'mac', 'nimbus', 'gtk', ['metal', [boldFonts: false]])

Layout

Controlling the page composition is a standard Swing Layout or, in the case of the default slide you get with the included “create-slide” script, a MigLayout. Framing the standard variety of slides is very simple. Bulleted pages, title slides, code slides and custom layouts are very easy to accomplish. I don’t have a lot of experience using this particular layout but the presentations Andres has made available on github have a good diversity of examples of how they look in practice.

//the default create-slide generated template
import net.miginfocom.swing.MigLayout

slide(id: "slide0", layout: new MigLayout("fill","[center]","[center]")) {
    label("Insert your text here")
}

Styling

Styling is supplied by the css plugin, on which slideware has a dependency. The default style.css file sets out just some reasonable defaults for the fonts used in different parts of the app, and I didn’t see any real need to fiddle with it. Especially happy to see the nice monospace code font. On a totally related note I recently installed the Inconsolata monospace font to try for development and I’ve been very happy seeing it in my editor, but it’s still nice to see this kind of polish applied to the presentation. The code editor view even includes syntax highlighting! More on that coming right up…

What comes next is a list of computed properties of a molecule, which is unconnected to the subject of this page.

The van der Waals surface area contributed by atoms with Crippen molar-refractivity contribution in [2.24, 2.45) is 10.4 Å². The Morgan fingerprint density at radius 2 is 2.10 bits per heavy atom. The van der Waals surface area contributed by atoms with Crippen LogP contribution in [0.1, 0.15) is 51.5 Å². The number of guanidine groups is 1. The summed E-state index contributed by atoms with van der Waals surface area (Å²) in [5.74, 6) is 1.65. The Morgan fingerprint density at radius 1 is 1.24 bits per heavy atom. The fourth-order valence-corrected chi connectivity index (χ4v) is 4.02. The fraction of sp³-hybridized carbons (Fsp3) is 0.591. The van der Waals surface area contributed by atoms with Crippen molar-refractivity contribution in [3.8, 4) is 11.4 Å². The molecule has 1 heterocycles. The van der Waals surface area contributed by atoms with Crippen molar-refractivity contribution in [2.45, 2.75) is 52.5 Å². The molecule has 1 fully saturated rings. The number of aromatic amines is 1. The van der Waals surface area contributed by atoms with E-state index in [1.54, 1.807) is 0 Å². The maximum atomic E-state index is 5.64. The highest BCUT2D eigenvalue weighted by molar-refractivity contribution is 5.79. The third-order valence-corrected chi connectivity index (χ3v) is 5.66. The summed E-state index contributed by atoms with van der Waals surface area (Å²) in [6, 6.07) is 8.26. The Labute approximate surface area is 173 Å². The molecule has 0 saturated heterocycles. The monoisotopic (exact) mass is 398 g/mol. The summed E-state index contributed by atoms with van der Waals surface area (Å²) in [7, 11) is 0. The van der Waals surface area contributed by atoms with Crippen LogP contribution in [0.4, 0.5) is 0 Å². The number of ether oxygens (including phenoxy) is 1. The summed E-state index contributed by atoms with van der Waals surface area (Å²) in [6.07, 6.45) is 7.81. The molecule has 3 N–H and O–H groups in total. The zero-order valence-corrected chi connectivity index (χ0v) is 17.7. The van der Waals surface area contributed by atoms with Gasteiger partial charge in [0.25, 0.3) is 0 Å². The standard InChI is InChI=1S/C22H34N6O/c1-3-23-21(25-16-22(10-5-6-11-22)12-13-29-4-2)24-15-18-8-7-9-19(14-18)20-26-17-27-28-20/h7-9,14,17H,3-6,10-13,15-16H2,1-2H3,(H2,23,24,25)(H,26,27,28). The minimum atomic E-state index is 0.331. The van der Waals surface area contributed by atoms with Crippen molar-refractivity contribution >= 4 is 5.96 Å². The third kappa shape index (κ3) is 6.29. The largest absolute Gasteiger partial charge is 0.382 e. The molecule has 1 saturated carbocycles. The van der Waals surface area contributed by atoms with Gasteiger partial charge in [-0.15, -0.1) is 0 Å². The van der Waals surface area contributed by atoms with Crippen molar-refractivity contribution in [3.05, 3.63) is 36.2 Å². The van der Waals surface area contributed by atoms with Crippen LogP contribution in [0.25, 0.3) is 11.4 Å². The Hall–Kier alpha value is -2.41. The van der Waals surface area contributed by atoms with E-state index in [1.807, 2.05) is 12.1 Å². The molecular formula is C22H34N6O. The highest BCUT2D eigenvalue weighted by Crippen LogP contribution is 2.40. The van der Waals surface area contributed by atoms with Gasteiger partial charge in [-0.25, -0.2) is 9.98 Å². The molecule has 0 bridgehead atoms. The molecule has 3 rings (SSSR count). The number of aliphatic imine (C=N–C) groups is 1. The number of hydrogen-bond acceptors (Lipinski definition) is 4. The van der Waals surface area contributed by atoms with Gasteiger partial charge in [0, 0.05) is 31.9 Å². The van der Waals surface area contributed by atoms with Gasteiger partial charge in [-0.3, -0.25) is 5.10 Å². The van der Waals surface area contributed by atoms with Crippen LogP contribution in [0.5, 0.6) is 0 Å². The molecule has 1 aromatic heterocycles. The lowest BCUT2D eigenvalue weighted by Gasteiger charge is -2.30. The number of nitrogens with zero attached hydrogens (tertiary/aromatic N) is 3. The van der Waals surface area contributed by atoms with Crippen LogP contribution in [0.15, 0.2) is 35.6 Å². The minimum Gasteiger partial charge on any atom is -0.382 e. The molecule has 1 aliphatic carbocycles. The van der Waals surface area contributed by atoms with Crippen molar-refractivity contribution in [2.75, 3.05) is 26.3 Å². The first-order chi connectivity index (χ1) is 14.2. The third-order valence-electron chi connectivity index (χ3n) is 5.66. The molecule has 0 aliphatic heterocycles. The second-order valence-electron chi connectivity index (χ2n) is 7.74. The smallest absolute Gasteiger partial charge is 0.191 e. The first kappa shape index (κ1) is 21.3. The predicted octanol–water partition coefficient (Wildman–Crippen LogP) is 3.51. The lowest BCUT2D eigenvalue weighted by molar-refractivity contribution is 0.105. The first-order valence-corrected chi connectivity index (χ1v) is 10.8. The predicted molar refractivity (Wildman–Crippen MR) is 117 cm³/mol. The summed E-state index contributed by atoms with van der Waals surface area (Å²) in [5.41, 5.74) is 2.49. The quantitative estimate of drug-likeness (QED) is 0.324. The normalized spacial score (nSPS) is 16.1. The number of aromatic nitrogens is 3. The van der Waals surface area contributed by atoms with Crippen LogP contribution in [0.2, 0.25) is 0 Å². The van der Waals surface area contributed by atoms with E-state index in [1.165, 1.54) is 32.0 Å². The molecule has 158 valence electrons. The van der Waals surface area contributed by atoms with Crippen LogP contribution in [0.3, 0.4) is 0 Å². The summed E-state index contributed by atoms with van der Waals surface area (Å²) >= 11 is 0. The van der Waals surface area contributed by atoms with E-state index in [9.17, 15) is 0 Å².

Slide Transitions

Moving between slides with style is the responsibility of the transitions plugin. You can see see all of the animations this plugin enables over here at this page describing Transitions and Transition2Ds. Pretty slick stuff and defined as simply as a parameter to each “slide” node in a script.

slide(id: "slide3", layout: new MigLayout("fill","3%[center]3%","3%[center]3%"),
        title: "Junit3",
        transition: new FlurryTransition2D(Transition2D.OUT)) {
    scrollPane(constraints: "grow") {
        widget(createEditor(text: script))
    }
}

Code Editor